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11.12.2015 | Original Article | Ausgabe 8/2016

Clinical Oral Investigations 8/2016

A new laboratory model using bull and boar spermatozoa and fluorescent beads to assess a membrane’s occlusive potential

Clinical Oral Investigations > Ausgabe 8/2016
M. Szellö, F. Janett, C. Ewald, M. Music, B. Sener, T. Attin, P. R. Schmidlin



The objective of the present study is to assess the potential of bull and boar spermatozoa and fluorescent beads to be used as a surrogate cell model to determine the cell occlusive potential in vitro using membranes of standardized porosities.

Materials and methods

A two-chamber model system consisting of upper and lower chambers, which could be separated by membranes, was constructed. Isopore polycarbonate membranes with different standardized pore diameters were used to assess the mobile cellular penetration behavior of spermatozoa or the more passive non-cellular permeability of fluorescent particles (beads) of different diameter and color. In a first experiment, spermatozoa were placed in the lower chamber, whereas semen extender only was placed in the upper chamber. After 10 min of incubation at 37 °C, the sperm number was assessed in the latter. In a second experiment, a bead solution was drawn through resorbable collagen membranes from the upper into the lower chamber by vacuum using a syringe and bead number and size was analyzed by flow cytometry. All experiments were carried out in triplicates. A non-porous polyester membrane was used as negative control to assess the overall tightness of the setup.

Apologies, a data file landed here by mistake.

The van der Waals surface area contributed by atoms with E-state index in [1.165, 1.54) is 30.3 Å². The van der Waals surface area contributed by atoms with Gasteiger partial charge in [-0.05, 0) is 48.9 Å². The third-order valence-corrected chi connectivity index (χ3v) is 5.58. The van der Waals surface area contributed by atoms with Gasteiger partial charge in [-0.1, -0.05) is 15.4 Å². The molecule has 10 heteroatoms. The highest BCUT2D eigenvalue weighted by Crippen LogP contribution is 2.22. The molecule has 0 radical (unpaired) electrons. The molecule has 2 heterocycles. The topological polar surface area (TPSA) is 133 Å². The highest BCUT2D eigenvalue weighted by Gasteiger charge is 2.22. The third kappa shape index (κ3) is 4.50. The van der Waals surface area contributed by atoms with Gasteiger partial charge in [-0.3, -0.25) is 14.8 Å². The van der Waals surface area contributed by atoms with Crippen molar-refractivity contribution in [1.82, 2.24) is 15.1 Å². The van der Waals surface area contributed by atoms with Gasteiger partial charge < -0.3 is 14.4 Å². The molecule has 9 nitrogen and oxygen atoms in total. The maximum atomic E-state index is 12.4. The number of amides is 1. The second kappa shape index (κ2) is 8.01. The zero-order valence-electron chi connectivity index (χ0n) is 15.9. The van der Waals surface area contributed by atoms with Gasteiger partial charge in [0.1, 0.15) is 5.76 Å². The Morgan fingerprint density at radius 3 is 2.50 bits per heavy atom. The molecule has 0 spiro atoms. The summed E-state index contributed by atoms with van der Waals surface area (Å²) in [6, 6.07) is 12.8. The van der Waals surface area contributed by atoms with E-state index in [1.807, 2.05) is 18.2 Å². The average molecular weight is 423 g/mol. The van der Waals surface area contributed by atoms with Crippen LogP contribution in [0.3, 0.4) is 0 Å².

Boar and bull spermatozoa had average cell body lengths and widths of 9 × 5 μm and were unable to pass through pores ≤2 μm, whereas they were detectable at pore sizes ≥3 μm. Their number increased with increasing pore diameters, i.e., from minimal concentrations of 0.1 × 106/ml for boar and 0.5 × 106/ml for bull spermatozoa at 3 μm to maximal concentrations of 2.1 × 106/ml for boar and 13.1 × 106/ml for bull spermatozoa at 8 μm. The fluorescent beads followed the expected pattern of permeability reliably correlating bead and pore diameter.


Within the limitations of this laboratory study and the xenogeneic cell surrogate material, the model allows to easily assess cell and particle penetration through porous structures like membranes. We hope to further assess, improve, and validate this model, which we aim to use for the screening of dental membranes after being exposed to different degradation methods.

Clinical relevance

Convenient and rapid test procedures to evaluate membranes for regenerative procedures are still warranted.

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